While digital learning modalities like e-learning can be effective on their own, multimodal strategies have a greater impact on learning outcomes. While this is true for several modalities, some are more effective than others. Mentoring, for example, has been shown to significantly increase employee engagement, particularly when paired with formal digital learning. By aligning a structured mentoring program within your learning ecosystem, any organizational transformation will be much easier to implement.
Best Practices in MentoringThough mentoring is a longstanding practice, blended learning and hybrid learning approaches are more recent additions to the corporate learning landscape. Aligning these modalities can be a challenge, so let's review a few best practices for incorporating mentoring into your multimodal learning design.
Create a recurring schedule for one-on-one discussions. Regardless of the content, consistency is key. However, it helps to align the goals of the mentoring sessions with the learner’s curriculum. These meetings should be structured, following a well-defined learning path while also allowing for an individualized focus based on the on-the-job challenges the mentee will likely face.
Learning portals and other types of training technology are instrumental for tracking learning. However, they also can be used to support mentoring. Beyond using a learning portal as a location for mentoring assets (such as facilitator guides and planners), they can also help to track informal learning events through descriptive “learning journal” entries.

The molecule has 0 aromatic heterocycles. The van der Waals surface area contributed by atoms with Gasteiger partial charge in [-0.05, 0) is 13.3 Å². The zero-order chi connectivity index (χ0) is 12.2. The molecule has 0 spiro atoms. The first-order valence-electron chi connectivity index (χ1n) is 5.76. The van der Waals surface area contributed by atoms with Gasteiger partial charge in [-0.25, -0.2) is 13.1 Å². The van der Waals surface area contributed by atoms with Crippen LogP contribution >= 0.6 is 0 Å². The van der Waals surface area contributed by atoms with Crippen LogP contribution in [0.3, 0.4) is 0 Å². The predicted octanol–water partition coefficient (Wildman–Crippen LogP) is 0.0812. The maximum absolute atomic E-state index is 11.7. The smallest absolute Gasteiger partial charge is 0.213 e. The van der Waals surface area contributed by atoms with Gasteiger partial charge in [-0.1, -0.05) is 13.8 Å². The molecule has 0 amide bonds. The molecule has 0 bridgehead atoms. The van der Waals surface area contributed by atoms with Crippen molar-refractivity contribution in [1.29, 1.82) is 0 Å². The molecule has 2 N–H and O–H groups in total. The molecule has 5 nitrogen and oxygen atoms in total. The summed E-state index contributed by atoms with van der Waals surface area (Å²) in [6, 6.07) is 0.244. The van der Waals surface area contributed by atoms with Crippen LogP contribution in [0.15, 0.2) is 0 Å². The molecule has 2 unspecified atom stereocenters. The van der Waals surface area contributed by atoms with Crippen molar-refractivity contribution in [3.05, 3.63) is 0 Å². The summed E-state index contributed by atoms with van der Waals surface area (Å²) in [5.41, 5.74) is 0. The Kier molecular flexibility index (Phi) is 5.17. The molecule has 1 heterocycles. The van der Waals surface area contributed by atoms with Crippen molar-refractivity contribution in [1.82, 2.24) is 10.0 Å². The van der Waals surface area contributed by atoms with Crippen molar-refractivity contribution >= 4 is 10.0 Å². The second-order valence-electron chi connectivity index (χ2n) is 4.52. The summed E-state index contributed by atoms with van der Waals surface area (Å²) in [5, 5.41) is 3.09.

With corporate training moving to digital learning, having an online collaboration tool will be vital to mentoring as well. Consider whether virtual mentoring is practical with your current training technology. Project management platforms or video conferencing software enable meetings, learning task assignments, and document sharing.
Surveys and feedback are great ways to gather information about the learning experience, including the activities around mentoring. This data can be vital to direct the development of the mentoring program, whether by shaping the use of assets or pointing to soft-skills that need improvement.
When selecting candidates for mentors, balance characteristics like charisma and peer influence with efficacy and experience. Personality dynamics will play a part in the mentoring relationship, but workplace performance is just as important. Some programs use mentor matching platforms to align mentor experience with mentee development goals. Mentee selection can also be a challenge. There are high-performing employees that would likely show tremendous growth through mentoring aimed at promoting leadership abilities. On the other hand, poorly performing employees will require support to reach the key competencies needed to be successful in their roles. Your mentee enrollment will have to balance this dichotomy based upon your organizational goals.